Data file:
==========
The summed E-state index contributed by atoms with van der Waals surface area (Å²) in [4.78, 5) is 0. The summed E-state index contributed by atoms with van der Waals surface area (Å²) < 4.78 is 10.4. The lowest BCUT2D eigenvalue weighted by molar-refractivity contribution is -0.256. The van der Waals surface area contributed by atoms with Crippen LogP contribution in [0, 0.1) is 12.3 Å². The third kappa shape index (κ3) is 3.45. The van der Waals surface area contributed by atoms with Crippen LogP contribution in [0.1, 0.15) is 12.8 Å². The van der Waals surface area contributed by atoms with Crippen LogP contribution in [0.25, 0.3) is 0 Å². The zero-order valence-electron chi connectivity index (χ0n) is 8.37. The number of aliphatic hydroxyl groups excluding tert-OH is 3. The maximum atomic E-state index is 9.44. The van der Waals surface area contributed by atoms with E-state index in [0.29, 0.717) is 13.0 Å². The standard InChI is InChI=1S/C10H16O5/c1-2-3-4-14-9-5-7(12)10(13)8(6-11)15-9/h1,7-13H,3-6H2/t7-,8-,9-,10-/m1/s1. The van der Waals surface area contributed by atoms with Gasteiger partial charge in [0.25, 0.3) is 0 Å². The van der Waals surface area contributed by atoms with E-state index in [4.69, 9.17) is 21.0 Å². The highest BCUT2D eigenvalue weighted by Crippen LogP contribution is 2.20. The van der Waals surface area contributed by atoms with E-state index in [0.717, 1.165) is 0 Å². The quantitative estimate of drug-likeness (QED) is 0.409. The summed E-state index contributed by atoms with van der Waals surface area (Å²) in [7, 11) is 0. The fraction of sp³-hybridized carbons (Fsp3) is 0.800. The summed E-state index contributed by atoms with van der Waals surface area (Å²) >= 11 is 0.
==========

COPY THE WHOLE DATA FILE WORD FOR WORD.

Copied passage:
The summed E-state index contributed by atoms with van der Waals surface area (Å²) in [4.78, 5) is 0. The summed E-state index contributed by atoms with van der Waals surface area (Å²) < 4.78 is 10.4. The lowest BCUT2D eigenvalue weighted by molar-refractivity contribution is -0.256. The van der Waals surface area contributed by atoms with Crippen LogP contribution in [0, 0.1) is 12.3 Å². The third kappa shape index (κ3) is 3.45. The van der Waals surface area contributed by atoms with Crippen LogP contribution in [0.1, 0.15) is 12.8 Å². The van der Waals surface area contributed by atoms with Crippen LogP contribution in [0.25, 0.3) is 0 Å². The zero-order valence-electron chi connectivity index (χ0n) is 8.37. The number of aliphatic hydroxyl groups excluding tert-OH is 3. The maximum atomic E-state index is 9.44. The van der Waals surface area contributed by atoms with E-state index in [0.29, 0.717) is 13.0 Å². The standard InChI is InChI=1S/C10H16O5/c1-2-3-4-14-9-5-7(12)10(13)8(6-11)15-9/h1,7-13H,3-6H2/t7-,8-,9-,10-/m1/s1. The van der Waals surface area contributed by atoms with Gasteiger partial charge in [0.25, 0.3) is 0 Å². The van der Waals surface area contributed by atoms with E-state index in [4.69, 9.17) is 21.0 Å². The highest BCUT2D eigenvalue weighted by Crippen LogP contribution is 2.20. The van der Waals surface area contributed by atoms with E-state index in [0.717, 1.165) is 0 Å². The quantitative estimate of drug-likeness (QED) is 0.409. The summed E-state index contributed by atoms with van der Waals surface area (Å²) in [7, 11) is 0. The fraction of sp³-hybridized carbons (Fsp3) is 0.800. The summed E-state index contributed by atoms with van der Waals surface area (Å²) >= 11 is 0.